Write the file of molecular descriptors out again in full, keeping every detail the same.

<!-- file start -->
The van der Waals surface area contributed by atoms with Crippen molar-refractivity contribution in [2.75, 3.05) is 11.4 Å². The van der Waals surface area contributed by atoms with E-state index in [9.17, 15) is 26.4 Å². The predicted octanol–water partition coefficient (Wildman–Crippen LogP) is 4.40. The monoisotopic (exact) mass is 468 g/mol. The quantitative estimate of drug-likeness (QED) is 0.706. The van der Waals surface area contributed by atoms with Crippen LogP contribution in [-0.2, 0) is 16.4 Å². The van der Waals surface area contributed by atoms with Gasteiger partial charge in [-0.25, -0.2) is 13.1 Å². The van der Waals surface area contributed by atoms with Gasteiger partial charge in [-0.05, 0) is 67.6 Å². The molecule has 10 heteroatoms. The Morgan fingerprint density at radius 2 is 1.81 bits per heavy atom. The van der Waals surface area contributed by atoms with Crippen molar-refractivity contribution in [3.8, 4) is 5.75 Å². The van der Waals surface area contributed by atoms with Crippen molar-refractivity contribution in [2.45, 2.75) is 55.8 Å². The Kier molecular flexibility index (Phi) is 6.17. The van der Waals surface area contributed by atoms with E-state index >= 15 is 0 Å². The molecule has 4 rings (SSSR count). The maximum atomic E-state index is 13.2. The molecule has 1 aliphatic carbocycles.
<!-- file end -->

The van der Waals surface area contributed by atoms with Crippen molar-refractivity contribution in [2.75, 3.05) is 11.4 Å². The van der Waals surface area contributed by atoms with E-state index in [9.17, 15) is 26.4 Å². The predicted octanol–water partition coefficient (Wildman–Crippen LogP) is 4.40. The monoisotopic (exact) mass is 468 g/mol. The quantitative estimate of drug-likeness (QED) is 0.706. The van der Waals surface area contributed by atoms with Crippen LogP contribution in [-0.2, 0) is 16.4 Å². The van der Waals surface area contributed by atoms with Gasteiger partial charge in [-0.25, -0.2) is 13.1 Å². The van der Waals surface area contributed by atoms with Gasteiger partial charge in [-0.05, 0) is 67.6 Å². The molecule has 10 heteroatoms. The Morgan fingerprint density at radius 2 is 1.81 bits per heavy atom. The van der Waals surface area contributed by atoms with Crippen molar-refractivity contribution in [3.8, 4) is 5.75 Å². The van der Waals surface area contributed by atoms with Crippen molar-refractivity contribution in [2.45, 2.75) is 55.8 Å². The Kier molecular flexibility index (Phi) is 6.17. The van der Waals surface area contributed by atoms with E-state index >= 15 is 0 Å². The molecule has 4 rings (SSSR count). The maximum atomic E-state index is 13.2. The molecule has 1 aliphatic carbocycles.